The Lamborghini Urus has 17.32″ brakes, currently a world record. Yes, this is not only an absolutely preposterous brake size but is also a marvel of modern engineering. This isn’t the first time a VAG product pushed the boundries of brake tech though and it certainly won’t be the last. While the Urus has a relatively tame but massive brake design, VAG has delved deep in the avant garde of the braking world.
What may be their peak of avant garde? The outer limit’s of VAG’s avant garde brake designs might be the Audi 200 20V Quattro’s front brake design which was originally designed for their S-class fighting V8 Quattro. Nicknamed the UFO rotor, the design was officially called an internal brake caliper and was produced by ATE. It was a standard disc brake system that had been inverted to have the caliper located inside of the diameter of the brake rotor. So, what on earth caused Audi to design this ridiculous looking brake rotor? Braking performance.
When Audi was developing the V8 Quattro in the late 80’s, the 17″ wheels were just about the biggest wheels you could find on a production car and even then they were few and far between. Brake rotors realistically couldn’t get far past 12″ on even the highest performance cars, the 1987 Porsche 911 came with at most an 11.1″ brake rotor which is just shy of the size of the standard brake rotor on a modern Mini Cooper. Audi wasn’t willing to put a 17″ wheel with a rock hard sidewall on their cars so they looked for a solution to their quagmire they had put themselves into. The solution was a thicker rotor that could absorb more heat and that heat absorption leads us to Audi’s UFO brake.
By placing the brake rotor inside the brake that allows that few inches of extra space to be used for more brake rotor surface area. To make this happen Audi had to make a huge wrap around hub that extends from the center of the steering knuckle to the outer edge of the brake rotor. Conveniently, this also allows the brakes to effectively have a larger heat sink that extends beyond the contact patch of the pad and fills the area up to the wheel with extra material that can absorb heat.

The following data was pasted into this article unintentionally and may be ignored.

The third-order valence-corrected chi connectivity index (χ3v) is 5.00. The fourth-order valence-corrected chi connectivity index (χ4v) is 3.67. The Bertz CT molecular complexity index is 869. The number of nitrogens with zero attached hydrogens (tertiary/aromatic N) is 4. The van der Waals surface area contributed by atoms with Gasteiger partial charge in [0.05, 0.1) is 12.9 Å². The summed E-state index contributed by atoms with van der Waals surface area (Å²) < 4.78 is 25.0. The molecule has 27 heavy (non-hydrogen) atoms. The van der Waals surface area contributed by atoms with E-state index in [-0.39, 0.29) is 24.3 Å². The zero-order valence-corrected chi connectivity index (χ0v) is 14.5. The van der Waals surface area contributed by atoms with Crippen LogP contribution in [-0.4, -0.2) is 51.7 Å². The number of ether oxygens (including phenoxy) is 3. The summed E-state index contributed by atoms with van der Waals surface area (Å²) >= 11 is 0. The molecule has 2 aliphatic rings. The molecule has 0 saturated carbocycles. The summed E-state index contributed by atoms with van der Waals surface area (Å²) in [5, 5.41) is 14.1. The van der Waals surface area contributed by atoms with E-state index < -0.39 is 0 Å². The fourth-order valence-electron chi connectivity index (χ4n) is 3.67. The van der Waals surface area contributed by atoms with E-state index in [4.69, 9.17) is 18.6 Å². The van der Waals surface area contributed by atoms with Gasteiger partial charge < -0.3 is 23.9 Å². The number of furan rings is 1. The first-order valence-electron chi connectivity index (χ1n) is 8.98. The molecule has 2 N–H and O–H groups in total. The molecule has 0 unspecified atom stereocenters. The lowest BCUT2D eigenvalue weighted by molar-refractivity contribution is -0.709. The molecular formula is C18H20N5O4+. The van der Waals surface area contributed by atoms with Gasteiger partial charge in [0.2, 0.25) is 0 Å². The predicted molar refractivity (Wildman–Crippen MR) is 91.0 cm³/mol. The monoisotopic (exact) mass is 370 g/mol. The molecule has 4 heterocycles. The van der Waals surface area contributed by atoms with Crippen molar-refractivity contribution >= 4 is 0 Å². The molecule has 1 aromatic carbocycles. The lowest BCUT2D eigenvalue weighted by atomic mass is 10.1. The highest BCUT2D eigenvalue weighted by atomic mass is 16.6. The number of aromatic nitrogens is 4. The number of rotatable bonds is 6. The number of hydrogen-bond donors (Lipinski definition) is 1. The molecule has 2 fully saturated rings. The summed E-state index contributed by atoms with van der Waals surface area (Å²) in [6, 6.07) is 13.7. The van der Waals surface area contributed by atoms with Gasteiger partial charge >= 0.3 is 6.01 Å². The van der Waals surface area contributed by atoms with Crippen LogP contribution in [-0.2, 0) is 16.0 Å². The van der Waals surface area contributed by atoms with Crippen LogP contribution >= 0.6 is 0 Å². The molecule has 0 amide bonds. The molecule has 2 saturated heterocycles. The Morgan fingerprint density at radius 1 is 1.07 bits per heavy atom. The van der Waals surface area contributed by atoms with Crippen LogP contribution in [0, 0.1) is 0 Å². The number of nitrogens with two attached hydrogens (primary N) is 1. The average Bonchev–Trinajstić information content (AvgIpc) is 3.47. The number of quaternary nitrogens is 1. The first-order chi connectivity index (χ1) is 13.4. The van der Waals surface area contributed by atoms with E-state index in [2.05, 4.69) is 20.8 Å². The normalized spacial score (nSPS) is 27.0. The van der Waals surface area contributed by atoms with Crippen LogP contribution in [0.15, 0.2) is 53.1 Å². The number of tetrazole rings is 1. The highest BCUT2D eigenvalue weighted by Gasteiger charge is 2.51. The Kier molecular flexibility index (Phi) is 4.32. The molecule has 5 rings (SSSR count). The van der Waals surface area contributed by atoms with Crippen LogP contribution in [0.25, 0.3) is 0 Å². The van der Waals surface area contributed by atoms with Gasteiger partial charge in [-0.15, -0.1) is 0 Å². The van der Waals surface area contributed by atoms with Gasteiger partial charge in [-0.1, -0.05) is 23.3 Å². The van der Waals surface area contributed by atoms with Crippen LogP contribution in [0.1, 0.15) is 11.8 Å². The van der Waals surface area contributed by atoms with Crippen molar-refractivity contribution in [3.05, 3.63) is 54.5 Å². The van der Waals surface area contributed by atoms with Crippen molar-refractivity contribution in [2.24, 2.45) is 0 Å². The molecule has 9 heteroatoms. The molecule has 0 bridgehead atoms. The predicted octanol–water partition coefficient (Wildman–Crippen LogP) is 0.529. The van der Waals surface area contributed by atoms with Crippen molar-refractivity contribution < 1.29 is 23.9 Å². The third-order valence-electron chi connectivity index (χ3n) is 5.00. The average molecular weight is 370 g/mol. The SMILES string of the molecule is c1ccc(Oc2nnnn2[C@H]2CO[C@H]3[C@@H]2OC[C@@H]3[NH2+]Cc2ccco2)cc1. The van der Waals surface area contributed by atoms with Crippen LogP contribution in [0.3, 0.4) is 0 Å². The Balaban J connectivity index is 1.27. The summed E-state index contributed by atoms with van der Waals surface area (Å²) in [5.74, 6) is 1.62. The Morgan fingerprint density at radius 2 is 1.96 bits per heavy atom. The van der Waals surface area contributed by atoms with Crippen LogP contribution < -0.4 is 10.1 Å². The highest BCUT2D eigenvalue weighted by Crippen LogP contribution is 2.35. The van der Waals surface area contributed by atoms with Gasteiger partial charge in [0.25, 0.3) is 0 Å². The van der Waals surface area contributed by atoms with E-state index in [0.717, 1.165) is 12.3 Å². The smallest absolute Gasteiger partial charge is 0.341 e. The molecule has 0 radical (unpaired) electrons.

After ATE and Audi finished prototyping the design, Audi was able to fit a 12.2″ brake rotor behind a 15″ wheel with less than 3″ of space not dedicated to brake rotor diameter. The modern Lamborghini Urus has to run a massive 21″ wheel to fit those 17″ dinner plate rotors with twice as much space dedicated to the caliper and not allowing additional heat absorption.
Audi was able to prove the world wrong and fit a 12″ brake behind a 15″ wheel and answered a question that nobody was asking, but was it all worth it? Well, yes actually. The Audi V8 Quattro was able to stop from 60 MPH in 120 feet during it’s 1989 Motorweek review, for comparison the Lexus LS400 did it is 121 feet the next year and that was with every bit of Toyota’s vast R&D department behind it. Surely, this technology was going to change how we design brakes forever.